Select Elvish Words 3.84-3.85: Worm, Snake

Select Elvish Words 3.84-3.85: Worm, Snake

3.84 Worm

ᴱQ. wembe n. “worm”

A noun appearing as ᴱQ. {wembe >>} ’wembe “worm” in the Qenya Lexicon of the 1910s under the early root ᴱ√GWEVE; it had a longer variant ’wembil (QL/103). Wembe “worm” was also mentioned in the contemporaneous Poetic and Mythological Words of Eldarissa (PME/103).

Neo-Quenya: Helge Fauskanger adapted this word as ᴺQ. vembë “worm” in his Neo-Quenya New Testament (NQNT), and I follow his suggestion in part for better compatibility with adapted Gnomish forms from the Neo-Root ᴺ√WEB.

G. gwem n. “worm”

A noun appearing as G. gwem “worm” in the Gnomish Lexicon of the 1910s (GL/45), probably derived from the early root ᴱ√GWEVE that was the basis for “worm” words in the contemporaneous Qenya Lexicon (QL/103).

Neo-Sindarin: I think this word is worth retaining as (archaic?) ᴺS. gwem “worm” for purposes of Neo-Sindarin as a derivative of the Neo-Root ᴺ√WEB, though I expect the 1964 word S. leweg “worm” is more commonly used.

G. gwembel n. “weevil”

A noun appearing as G. gwembel “weevil” in the Gnomish Lexicon of the 1910s with variant forms gweml or gwemli, all elaborations of G. gwem “worm” (GL/45).

Neo-Sindarin: I think this word is worth adapting as ᴺS. gwemmel based on ᴺS. gwem “worm”.

S. leweg n. “worm”

A word for “worm” in 1964 notes on Dalath Dirnen (DD), a derivative of the root √LEWEK of the same meaning.

Conceptual Development: The Gnomish Lexicon of the 1910s had G. tereg or terch “a worm” (GL/70), likely related to the early root ᴱ√TEÐE “pierce” from the contemporaneous Qenya Lexicon which had a derivative ᴱQ. teste “small worm” (QL/91). The Gnomish Lexicon also had G. gwem “worm” (GL/45), probably derived from ᴱ√GWEVE (QL/103). Early Noldorin Word-lists of the 1920s had ᴱN. lhiw “worm” < ᴱ✶slingwé (PE13/149).

3.85 Snake

ᴹQ. ango (angu-) n. “snake, dragon”

A noun in The Etymologies of the 1930s glossed “snake” derived from the root ᴹ√ANGWA of the same meaning, with a plural form angwi (Ety/ANGWA). This plural form reappeared in the Quenya Verbal System of the 1940s, but there it was translated “dragons”.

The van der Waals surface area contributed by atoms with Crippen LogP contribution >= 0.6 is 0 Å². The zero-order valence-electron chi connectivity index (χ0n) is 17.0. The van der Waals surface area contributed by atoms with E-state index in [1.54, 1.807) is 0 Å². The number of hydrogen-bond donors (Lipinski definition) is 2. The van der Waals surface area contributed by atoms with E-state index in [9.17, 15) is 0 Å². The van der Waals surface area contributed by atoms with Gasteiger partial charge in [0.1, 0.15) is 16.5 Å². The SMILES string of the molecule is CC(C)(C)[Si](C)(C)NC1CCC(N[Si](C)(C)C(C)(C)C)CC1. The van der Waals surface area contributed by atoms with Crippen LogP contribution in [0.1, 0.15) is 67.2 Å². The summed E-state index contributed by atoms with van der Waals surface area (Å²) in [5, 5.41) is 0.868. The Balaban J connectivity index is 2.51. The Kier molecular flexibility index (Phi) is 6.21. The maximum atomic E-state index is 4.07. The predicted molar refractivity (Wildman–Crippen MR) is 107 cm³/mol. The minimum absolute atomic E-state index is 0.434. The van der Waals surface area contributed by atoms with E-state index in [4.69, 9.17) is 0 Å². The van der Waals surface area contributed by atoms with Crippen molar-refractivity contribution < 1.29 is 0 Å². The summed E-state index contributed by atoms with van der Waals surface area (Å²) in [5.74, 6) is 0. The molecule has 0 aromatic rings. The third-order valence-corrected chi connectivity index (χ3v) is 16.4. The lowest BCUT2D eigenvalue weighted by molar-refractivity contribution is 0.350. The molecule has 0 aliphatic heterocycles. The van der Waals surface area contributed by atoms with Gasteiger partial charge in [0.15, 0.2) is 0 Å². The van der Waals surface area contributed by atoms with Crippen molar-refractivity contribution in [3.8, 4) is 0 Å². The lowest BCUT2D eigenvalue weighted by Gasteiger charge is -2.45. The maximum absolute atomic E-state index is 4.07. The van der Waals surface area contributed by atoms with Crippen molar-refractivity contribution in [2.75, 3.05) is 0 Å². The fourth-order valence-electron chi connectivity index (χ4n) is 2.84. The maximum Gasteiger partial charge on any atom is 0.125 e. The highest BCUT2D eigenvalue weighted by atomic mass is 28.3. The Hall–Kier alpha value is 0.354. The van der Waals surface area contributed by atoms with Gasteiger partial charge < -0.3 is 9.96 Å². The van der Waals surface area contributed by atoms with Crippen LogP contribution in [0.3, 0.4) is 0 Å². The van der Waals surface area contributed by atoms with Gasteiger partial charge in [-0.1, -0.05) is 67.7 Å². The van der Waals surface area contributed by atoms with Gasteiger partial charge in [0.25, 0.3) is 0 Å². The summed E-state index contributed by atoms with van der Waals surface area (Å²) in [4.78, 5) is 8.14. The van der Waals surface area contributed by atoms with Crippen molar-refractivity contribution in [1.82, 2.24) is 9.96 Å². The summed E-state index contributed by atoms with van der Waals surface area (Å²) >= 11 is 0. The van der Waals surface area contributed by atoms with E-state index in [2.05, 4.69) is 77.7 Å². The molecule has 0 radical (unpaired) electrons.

Conceptual Development: A similar form ᴱQ. oqi “snake” appeared in the Qenya Lexicon and Poetic and Mythological Words of Eldarissa of the 1910s as a derivative of the early root ᴱ√OQO “curve, bend” (QL/70).

Neo-Quenya: The word Q. leuca “snake” from The Lord of the Rings appendices is more commonly used for “snake” in Neo-Quenya.

Q. (h)lócë n. “reptile, snake, serpent, worm, *lizard; [ᴹQ.] dragon”

A noun in Quenya Notes from 1957 (QN) with variants hlóke and lóke based on primitive ✶(s)lōkō “reptile, snake, worm” from the root √LOK “bend, loop”, so presumably having a similar meaning (PE17/160). Christopher Tolkien also had (h)lóke in the The Silmarillion appendix, but gave it the glosses “snake, serpent” (SA/lok). Its Sindarin cognate lhûg points towards a Quenya form hlócë.

Conceptual Development: ᴱQ. lóke (lóki-) “snake” appeared all the way back in the Qenya Lexicon of the 1910s under the early root ᴱ√LOKO “twine, twist, curl” (QL/55). It was also mentioned with the gloss “snake” in the Official Name List for the Lost Tales (PE13/105) and the Name-list to the Fall of Gondolin (PE15/28). It appeared in the contemporaneous Gnomish Lexicon as related to G. ulug “dragon” (GL/74), and in The Lost Tales proper lóke was given as the “the Eldar name [of] the worms of Melko”, that is dragons (LT1/85).